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The issue

NATO countries are supposed to spend 2% of their GDP on defense.

The facts

The NATO agreement to have member countries fund their own military with 2% of GDP is in place so that each country can defend itself without relying too much on other members — but of 28 NATO members, only five meet this requirement.

Expand chart
Data: Defence Expenditures of NATO Countries (2009-2016), Diplomacy Division; Chart: Andrew Witherspoon / Axios

Romania pledged an increase in defense spending that is expected to bring it above 2%. Poland, which already meets the 2% line, pledged in October to increase the country's defense spending to at least 2.5% of GDP. NATO expects Latvia to meet the threshold by next year. Denmark expects to increase its spending to 1.3% of its GDP by 2023. Hungary expects to meet the 2% threshold by 2026. Canada is set to increase its defense budget to 1.4% by 2025. Slovenia said this year it would start increasing defense spending for the first time since 2010.

Why it matters

Donald Trump has criticized NATO as being "obsolete," though since becoming president he's softened his tone. Defense Secretary Mattis on his first trip to Europe warned NATO countries to meet their defense spending goals or the U.S. might "moderate its commitment" to the alliance.

Go deeper

Updated 22 mins ago - Politics & Policy

Coronavirus dashboard

Illustration: Sarah Grillo/Axios

  1. Health: WHO: AstraZeneca vaccine must be evaluated on "more than a press release."
  2. Politics: Supreme Court backs religious groups on New York COVID restrictions.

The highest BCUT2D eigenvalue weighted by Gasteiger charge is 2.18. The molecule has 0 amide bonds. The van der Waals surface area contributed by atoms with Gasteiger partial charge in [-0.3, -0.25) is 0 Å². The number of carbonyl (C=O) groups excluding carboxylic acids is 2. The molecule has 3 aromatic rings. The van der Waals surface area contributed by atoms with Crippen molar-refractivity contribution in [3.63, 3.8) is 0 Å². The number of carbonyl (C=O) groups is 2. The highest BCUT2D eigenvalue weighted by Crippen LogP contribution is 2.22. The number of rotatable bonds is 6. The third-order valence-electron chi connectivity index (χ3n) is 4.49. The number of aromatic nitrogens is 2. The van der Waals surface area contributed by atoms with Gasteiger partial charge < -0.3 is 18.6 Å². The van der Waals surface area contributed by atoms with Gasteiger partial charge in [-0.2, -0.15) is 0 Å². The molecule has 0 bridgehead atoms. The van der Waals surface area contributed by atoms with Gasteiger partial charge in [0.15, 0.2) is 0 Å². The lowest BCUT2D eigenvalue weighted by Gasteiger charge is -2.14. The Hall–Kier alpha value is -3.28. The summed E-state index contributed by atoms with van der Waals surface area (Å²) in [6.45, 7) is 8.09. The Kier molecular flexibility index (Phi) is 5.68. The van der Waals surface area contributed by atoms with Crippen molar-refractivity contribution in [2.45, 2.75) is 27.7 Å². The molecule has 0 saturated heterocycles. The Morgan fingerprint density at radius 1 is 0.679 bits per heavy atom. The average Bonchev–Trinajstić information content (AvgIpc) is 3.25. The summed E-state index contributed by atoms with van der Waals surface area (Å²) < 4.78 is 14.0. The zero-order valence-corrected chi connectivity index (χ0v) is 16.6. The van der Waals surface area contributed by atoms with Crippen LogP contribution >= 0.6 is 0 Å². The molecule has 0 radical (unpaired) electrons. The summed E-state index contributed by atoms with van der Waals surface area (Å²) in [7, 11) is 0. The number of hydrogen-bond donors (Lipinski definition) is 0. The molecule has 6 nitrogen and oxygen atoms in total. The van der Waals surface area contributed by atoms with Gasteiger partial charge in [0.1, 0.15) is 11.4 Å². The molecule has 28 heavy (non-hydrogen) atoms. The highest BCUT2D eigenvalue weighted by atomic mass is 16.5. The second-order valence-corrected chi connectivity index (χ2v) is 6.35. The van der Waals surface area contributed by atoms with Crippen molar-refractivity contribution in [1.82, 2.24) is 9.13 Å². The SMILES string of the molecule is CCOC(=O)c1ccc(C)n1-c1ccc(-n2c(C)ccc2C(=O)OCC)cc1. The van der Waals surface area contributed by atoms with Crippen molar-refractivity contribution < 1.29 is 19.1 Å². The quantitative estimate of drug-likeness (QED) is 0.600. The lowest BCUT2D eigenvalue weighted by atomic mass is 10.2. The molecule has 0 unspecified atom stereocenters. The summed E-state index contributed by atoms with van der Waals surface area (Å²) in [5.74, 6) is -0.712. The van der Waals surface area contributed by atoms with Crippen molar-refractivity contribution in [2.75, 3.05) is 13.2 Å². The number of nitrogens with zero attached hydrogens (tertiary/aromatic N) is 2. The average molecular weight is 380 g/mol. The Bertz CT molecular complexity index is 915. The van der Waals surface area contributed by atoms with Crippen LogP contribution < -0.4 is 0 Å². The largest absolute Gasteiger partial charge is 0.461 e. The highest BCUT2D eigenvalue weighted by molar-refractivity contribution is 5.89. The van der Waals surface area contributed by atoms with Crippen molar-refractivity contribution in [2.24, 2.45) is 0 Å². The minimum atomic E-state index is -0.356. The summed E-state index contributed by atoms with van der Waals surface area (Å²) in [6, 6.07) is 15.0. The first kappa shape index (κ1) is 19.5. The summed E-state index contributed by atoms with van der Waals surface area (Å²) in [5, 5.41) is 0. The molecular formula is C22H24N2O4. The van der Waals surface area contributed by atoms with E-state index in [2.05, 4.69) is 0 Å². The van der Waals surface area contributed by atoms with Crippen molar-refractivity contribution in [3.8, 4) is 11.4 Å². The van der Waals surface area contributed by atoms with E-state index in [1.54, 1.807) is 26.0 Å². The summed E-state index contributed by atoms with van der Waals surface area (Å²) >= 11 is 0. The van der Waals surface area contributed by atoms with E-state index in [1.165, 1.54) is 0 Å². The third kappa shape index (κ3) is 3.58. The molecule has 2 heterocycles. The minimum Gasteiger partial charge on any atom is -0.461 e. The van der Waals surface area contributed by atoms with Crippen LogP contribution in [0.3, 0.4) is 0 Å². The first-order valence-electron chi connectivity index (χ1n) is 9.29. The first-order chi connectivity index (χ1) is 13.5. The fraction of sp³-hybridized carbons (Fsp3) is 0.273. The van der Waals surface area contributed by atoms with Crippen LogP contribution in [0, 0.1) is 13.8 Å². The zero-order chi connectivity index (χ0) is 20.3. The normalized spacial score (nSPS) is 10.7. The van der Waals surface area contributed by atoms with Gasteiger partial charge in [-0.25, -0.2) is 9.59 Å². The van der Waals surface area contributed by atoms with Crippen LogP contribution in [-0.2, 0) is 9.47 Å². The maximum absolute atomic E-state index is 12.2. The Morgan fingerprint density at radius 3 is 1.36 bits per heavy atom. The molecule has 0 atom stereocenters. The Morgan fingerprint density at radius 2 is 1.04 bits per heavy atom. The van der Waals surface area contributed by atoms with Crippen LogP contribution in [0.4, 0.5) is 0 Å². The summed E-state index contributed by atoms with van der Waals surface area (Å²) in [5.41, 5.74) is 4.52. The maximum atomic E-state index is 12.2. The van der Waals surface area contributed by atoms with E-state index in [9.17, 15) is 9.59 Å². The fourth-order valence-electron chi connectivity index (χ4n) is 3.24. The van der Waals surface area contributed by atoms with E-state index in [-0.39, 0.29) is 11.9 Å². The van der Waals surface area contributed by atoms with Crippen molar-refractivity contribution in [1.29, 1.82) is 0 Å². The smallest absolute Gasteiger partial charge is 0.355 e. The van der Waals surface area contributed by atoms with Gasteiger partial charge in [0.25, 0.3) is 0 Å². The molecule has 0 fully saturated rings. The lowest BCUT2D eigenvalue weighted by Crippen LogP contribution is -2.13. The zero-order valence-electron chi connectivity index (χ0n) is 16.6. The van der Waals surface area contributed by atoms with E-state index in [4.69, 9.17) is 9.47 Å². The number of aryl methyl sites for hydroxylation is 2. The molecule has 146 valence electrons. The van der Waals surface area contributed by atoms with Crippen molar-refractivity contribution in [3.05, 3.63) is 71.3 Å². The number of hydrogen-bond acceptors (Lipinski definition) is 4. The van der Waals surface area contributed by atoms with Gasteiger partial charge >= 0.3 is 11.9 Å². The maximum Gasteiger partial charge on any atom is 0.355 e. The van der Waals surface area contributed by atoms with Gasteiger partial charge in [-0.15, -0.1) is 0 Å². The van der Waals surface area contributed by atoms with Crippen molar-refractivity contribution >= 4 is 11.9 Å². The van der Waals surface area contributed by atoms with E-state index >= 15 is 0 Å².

3. Economy: Safety nets to disappear in DecemberAmazon hires 1,400 workers a day throughout pandemic.
  4. Education: U.S. public school enrollment drops as pandemic persists — National standardized tests delayed until 2022.
  5. Cities: Los Angeles County issues stay-at-home order, limits gatherings.
  6. World: London police arrest dozens during anti-lockdown protests — Thailand, Philippines sign deal with AstraZeneca for vaccine.

Tony Hsieh, longtime Zappos CEO, dies at 46

Tony Hsieh. Photo: FilmMagic/FilmMagic

Tony Hsieh, the longtime ex-chief executive of Zappos, died on Friday after being injured in a house fire, his lawyer told the Las Vegas Review-Journal. He was 46.

The big picture: Hsieh was known for his unique approach to management, and following the 2008 recession his ongoing investment and efforts to revitalize the downtown Las Vegas area.

Dan Primack, author of Pro Rata
7 hours ago - Economy & Business

The unicorn stampede is coming

Illustration: Annelise Capossela/Axios

Airbnb and DoorDash plan to go public in the next few weeks, capping off a very busy year for IPOs.

What's next: You ain't seen nothing yet.